Searching for known repetitive sequences. This approach, which is employed by the RepeatMasker program , is probably the most common way of identifying repetitive sequences in eukaryotic genomes. CGAT supports this type of analysis using an alignment engine (BLAST by default) when users carry a collection of repetitive sequences. For prokaryotic genomes, insertion sequences (IS) are the most common type of repetitive sequence, and the ISfinder database  represents a well-established collection of IS. Alternatively, one can use the GIB-IS database  as a downloadable IS database.
Genes are also considered to be special feature segments, and some attribute values can be assigned for each gene to be colored by AlignmentViewer. By default, CGAT uses the function categories assigned in the MBGD database  for coloring genes, although any program that characterizes gene or protein sequences can be used to assign attribute values. Currently, CGAT contains a program that calculates the codon usage bias defined by Karlin et al.  as well as a program that estimates G+C content at the third codon position (GC3); these values are useful for identifying candidates of horizontally transferred genes from distantly-related organisms.
The data derived by the procedure described above are integrated and displayed in AlignmentViewer (Figure 3). The main window of AlignmentViewer consists of an alignment display panel (left) and a dotplot display panel (right), in addition to a common control panel (top). By default, the alignment and dotplot displays show precomputed alignments that are colored according to the four classes of best-hit relationships (see above). Optionally, the alignments can be colored according to the percentage identities. The alignment display panel contains three basic tracks: the central track (alignment track), which shows a graphical representation of the alignments, and the upper and lower tracks (annotation tracks), which show the annotation of the upper and lower genomes, respectively. More annotation tracks can be added to display the locations of several feature segments identified on each genome.
Users can change the current view on each display by pressing a scrolling or zooming button; these operations update both the alignment and dotplot displays in a coherent manner. Using the zooming function of the alignment display, users can change the scale from the entire genome level to the single nucleotide level. The scale of the dotplot display can also be changed independently of the alignment display. Furthermore, the scale of each axis can be changed independently; this feature is useful in visualizing the distribution of homologous regions of a specific segment on one genome against the entirety of the other genome (this point will be discussed further in the Results and discussion section).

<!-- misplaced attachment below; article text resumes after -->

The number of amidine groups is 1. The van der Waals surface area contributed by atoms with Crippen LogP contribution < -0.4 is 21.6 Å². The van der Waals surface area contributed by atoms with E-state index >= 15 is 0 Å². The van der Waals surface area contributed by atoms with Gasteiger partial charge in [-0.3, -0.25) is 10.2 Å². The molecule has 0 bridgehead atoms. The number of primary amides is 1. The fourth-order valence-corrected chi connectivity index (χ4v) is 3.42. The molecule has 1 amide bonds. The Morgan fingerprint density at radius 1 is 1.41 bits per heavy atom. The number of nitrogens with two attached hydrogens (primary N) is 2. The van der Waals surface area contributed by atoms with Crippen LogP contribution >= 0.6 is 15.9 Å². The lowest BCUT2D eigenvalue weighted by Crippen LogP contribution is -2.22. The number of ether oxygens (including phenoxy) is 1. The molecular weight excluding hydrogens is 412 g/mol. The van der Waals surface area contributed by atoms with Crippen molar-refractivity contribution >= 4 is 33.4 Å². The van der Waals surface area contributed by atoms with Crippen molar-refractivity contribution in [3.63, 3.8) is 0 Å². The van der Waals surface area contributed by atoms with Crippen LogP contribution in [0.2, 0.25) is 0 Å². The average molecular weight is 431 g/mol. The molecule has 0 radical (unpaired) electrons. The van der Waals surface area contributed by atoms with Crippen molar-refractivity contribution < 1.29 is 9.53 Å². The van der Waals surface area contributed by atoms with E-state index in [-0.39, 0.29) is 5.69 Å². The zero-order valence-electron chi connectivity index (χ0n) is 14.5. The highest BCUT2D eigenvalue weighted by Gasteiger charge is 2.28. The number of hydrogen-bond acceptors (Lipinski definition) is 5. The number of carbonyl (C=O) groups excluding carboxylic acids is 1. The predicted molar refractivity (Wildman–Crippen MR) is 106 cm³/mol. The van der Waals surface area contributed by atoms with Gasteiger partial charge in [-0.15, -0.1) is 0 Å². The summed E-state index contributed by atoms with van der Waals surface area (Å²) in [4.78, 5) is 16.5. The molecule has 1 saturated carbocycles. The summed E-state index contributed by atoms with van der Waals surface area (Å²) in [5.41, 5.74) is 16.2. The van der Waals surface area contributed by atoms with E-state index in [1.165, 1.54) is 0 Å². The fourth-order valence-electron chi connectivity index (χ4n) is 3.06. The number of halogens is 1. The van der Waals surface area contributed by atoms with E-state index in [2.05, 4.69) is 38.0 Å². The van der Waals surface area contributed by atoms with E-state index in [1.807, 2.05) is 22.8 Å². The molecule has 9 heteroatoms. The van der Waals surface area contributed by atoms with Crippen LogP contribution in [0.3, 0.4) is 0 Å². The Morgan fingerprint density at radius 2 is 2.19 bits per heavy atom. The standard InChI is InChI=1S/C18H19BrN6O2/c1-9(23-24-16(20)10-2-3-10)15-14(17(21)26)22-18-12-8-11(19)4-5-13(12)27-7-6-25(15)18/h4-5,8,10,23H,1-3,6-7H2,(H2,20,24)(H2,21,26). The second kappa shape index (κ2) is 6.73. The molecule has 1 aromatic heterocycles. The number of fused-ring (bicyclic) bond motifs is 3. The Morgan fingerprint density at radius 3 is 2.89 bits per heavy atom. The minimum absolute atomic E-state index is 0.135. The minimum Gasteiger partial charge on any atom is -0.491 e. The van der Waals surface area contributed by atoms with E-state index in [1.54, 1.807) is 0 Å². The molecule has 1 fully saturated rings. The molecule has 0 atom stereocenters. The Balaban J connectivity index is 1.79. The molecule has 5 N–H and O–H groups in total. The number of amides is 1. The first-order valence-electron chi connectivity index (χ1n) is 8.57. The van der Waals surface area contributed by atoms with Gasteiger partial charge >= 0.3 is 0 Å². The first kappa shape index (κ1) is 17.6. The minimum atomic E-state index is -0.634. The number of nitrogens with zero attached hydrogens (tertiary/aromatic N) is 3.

Navigating the alignment space using the scrolling function is one of the key features of CGAT. In CGAT, the upper and lower sequences are considered as the reference and target sequences, respectively, and navigation is primarily a move along the reference sequence with a step size that depends on the current window size. Then the central position on the target sequence is automatically set according to the following rules: (1) if the next position is still in the current alignment, take the corresponding target position on that alignment; (2) if the next position is outside the current alignment but in some adjacent alignment, then set this alignment as the current one and take the corresponding target position on that alignment; (3) if there is no adjacent alignment, then search an orthologous alignment, and if there is an orthologous alignment, then set that alignment as the current one and take the corresponding target position on it; and (4) if there is no alignment, move the same extent as the reference sequence.
Basically, by continuous movement, users can navigate the entire genomes along the orthologous alignments. In addition, users can specify an arbitrary point on the dotplot display to move. In this manner, CGAT allows users to navigate easily within the entire alignment space.
In CGAT, there are two modes in the alignment display (Figure 4). In the "region-wise alignment mode" (default, Figure 4A), alignments contained in the current region are displayed with a consecutive region specified in each genome. In the "reference-target alignment mode" (Figure 4B), every orthologous region of the target sequence is mapped as a fragment onto the reference sequence. The former mode is similar to ACT  and probably represents a more intuitive mode, whereas the latter mode is similar to PipMaker  and possibly represents a more informative mode for displaying large rearrangements; however it can show only orthologous matches.
In the region-wise mode, AlignmentViewer generally displays schematically the locations of the precomputed alignments within the region. However, when it displays an alignment at the nucleotide sequence level, AlignmentViewer dynamically realigns the displayed sequences using the dynamic programming algorithm for global alignment . Therefore, in this mode, users can see the longer alignment beyond the boundary of the precomputed alignment. On the other hand, in the reference-target mode, AlignmentViewer uses the precomputed results to display the nucleotide sequence alignments.